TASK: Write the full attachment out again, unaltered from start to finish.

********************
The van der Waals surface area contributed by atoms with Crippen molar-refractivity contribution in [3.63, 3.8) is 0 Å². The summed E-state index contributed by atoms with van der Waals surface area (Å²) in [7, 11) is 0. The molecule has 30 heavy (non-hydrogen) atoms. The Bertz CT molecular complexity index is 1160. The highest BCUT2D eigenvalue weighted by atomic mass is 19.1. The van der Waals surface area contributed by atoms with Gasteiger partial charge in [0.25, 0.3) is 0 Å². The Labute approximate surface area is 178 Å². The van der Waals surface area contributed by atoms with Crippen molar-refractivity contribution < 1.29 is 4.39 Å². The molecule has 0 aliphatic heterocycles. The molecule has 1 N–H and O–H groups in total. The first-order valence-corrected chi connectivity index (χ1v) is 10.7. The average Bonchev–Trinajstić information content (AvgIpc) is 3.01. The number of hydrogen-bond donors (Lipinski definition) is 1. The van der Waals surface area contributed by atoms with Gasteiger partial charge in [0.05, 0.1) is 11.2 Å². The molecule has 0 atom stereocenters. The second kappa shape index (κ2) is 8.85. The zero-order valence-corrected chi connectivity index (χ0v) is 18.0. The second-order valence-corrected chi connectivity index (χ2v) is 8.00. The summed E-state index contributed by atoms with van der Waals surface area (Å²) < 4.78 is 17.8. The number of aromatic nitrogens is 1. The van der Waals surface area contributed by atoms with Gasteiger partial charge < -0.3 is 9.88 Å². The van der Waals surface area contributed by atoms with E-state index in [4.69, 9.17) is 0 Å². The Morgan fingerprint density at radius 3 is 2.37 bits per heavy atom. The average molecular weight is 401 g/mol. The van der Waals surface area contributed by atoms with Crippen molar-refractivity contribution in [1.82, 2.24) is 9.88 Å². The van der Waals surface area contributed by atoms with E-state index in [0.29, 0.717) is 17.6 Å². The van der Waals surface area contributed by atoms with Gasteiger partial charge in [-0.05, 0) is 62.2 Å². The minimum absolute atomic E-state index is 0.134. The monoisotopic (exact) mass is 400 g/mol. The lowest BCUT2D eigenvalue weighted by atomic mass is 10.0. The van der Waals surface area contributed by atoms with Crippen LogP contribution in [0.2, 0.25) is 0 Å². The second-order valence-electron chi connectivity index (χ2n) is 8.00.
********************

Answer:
The van der Waals surface area contributed by atoms with Crippen molar-refractivity contribution in [3.63, 3.8) is 0 Å². The summed E-state index contributed by atoms with van der Waals surface area (Å²) in [7, 11) is 0. The molecule has 30 heavy (non-hydrogen) atoms. The Bertz CT molecular complexity index is 1160. The highest BCUT2D eigenvalue weighted by atomic mass is 19.1. The van der Waals surface area contributed by atoms with Gasteiger partial charge in [0.25, 0.3) is 0 Å². The Labute approximate surface area is 178 Å². The van der Waals surface area contributed by atoms with Crippen molar-refractivity contribution < 1.29 is 4.39 Å². The molecule has 0 aliphatic heterocycles. The molecule has 1 N–H and O–H groups in total. The first-order valence-corrected chi connectivity index (χ1v) is 10.7. The average Bonchev–Trinajstić information content (AvgIpc) is 3.01. The number of hydrogen-bond donors (Lipinski definition) is 1. The van der Waals surface area contributed by atoms with Gasteiger partial charge in [0.05, 0.1) is 11.2 Å². The molecule has 0 atom stereocenters. The second kappa shape index (κ2) is 8.85. The zero-order valence-corrected chi connectivity index (χ0v) is 18.0. The second-order valence-corrected chi connectivity index (χ2v) is 8.00. The summed E-state index contributed by atoms with van der Waals surface area (Å²) < 4.78 is 17.8. The number of aromatic nitrogens is 1. The van der Waals surface area contributed by atoms with Gasteiger partial charge < -0.3 is 9.88 Å². The van der Waals surface area contributed by atoms with E-state index in [4.69, 9.17) is 0 Å². The Morgan fingerprint density at radius 3 is 2.37 bits per heavy atom. The average molecular weight is 401 g/mol. The van der Waals surface area contributed by atoms with Crippen molar-refractivity contribution in [1.82, 2.24) is 9.88 Å². The van der Waals surface area contributed by atoms with E-state index in [0.29, 0.717) is 17.6 Å². The van der Waals surface area contributed by atoms with Gasteiger partial charge in [-0.05, 0) is 62.2 Å². The minimum absolute atomic E-state index is 0.134. The monoisotopic (exact) mass is 400 g/mol. The lowest BCUT2D eigenvalue weighted by atomic mass is 10.0. The van der Waals surface area contributed by atoms with Crippen LogP contribution in [0.2, 0.25) is 0 Å². The second-order valence-electron chi connectivity index (χ2n) is 8.00.